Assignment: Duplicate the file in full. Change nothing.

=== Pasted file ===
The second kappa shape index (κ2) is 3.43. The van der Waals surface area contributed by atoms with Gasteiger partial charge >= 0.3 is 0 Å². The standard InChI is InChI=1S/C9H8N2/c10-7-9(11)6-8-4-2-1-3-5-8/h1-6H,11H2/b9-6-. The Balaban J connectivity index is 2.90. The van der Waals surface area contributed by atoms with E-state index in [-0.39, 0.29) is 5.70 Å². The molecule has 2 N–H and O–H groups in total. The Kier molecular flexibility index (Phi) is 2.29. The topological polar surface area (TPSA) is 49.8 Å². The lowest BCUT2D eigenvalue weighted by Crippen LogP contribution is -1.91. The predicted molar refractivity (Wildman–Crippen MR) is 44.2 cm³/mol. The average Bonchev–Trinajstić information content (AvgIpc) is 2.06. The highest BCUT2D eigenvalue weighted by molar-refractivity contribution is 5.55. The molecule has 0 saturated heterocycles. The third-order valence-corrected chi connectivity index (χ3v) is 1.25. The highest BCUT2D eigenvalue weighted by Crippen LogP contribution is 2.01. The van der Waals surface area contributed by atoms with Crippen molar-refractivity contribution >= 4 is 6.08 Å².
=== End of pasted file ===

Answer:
The second kappa shape index (κ2) is 3.43. The van der Waals surface area contributed by atoms with Gasteiger partial charge >= 0.3 is 0 Å². The standard InChI is InChI=1S/C9H8N2/c10-7-9(11)6-8-4-2-1-3-5-8/h1-6H,11H2/b9-6-. The Balaban J connectivity index is 2.90. The van der Waals surface area contributed by atoms with E-state index in [-0.39, 0.29) is 5.70 Å². The molecule has 2 N–H and O–H groups in total. The Kier molecular flexibility index (Phi) is 2.29. The topological polar surface area (TPSA) is 49.8 Å². The lowest BCUT2D eigenvalue weighted by Crippen LogP contribution is -1.91. The predicted molar refractivity (Wildman–Crippen MR) is 44.2 cm³/mol. The average Bonchev–Trinajstić information content (AvgIpc) is 2.06. The highest BCUT2D eigenvalue weighted by molar-refractivity contribution is 5.55. The molecule has 0 saturated heterocycles. The third-order valence-corrected chi connectivity index (χ3v) is 1.25. The highest BCUT2D eigenvalue weighted by Crippen LogP contribution is 2.01. The van der Waals surface area contributed by atoms with Crippen molar-refractivity contribution >= 4 is 6.08 Å².